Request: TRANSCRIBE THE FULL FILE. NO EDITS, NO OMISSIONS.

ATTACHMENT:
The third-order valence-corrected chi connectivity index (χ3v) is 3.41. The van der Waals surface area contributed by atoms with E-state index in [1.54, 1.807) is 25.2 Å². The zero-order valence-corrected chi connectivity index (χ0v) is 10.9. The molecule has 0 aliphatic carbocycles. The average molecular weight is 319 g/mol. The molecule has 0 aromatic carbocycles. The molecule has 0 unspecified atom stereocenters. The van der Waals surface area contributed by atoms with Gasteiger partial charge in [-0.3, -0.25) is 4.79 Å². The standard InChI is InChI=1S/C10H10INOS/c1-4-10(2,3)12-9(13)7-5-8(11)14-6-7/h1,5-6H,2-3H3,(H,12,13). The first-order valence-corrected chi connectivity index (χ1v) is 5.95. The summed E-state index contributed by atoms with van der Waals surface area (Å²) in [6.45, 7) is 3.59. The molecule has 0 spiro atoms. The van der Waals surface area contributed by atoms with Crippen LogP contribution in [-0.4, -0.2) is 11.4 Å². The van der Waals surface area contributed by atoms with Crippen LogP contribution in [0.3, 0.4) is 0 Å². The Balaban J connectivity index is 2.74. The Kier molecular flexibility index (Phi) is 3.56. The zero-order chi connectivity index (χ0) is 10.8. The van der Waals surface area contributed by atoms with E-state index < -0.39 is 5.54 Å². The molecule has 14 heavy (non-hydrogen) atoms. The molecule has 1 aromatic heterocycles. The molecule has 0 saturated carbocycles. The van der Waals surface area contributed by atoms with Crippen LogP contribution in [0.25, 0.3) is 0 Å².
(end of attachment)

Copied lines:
The third-order valence-corrected chi connectivity index (χ3v) is 3.41. The van der Waals surface area contributed by atoms with E-state index in [1.54, 1.807) is 25.2 Å². The zero-order valence-corrected chi connectivity index (χ0v) is 10.9. The molecule has 0 aliphatic carbocycles. The average molecular weight is 319 g/mol. The molecule has 0 aromatic carbocycles. The molecule has 0 unspecified atom stereocenters. The van der Waals surface area contributed by atoms with Gasteiger partial charge in [-0.3, -0.25) is 4.79 Å². The standard InChI is InChI=1S/C10H10INOS/c1-4-10(2,3)12-9(13)7-5-8(11)14-6-7/h1,5-6H,2-3H3,(H,12,13). The first-order valence-corrected chi connectivity index (χ1v) is 5.95. The summed E-state index contributed by atoms with van der Waals surface area (Å²) in [6.45, 7) is 3.59. The molecule has 0 spiro atoms. The van der Waals surface area contributed by atoms with Crippen LogP contribution in [-0.4, -0.2) is 11.4 Å². The van der Waals surface area contributed by atoms with Crippen LogP contribution in [0.3, 0.4) is 0 Å². The Balaban J connectivity index is 2.74. The Kier molecular flexibility index (Phi) is 3.56. The zero-order chi connectivity index (χ0) is 10.8. The van der Waals surface area contributed by atoms with E-state index < -0.39 is 5.54 Å². The molecule has 14 heavy (non-hydrogen) atoms. The molecule has 1 aromatic heterocycles. The molecule has 0 saturated carbocycles. The van der Waals surface area contributed by atoms with Crippen LogP contribution in [0.25, 0.3) is 0 Å².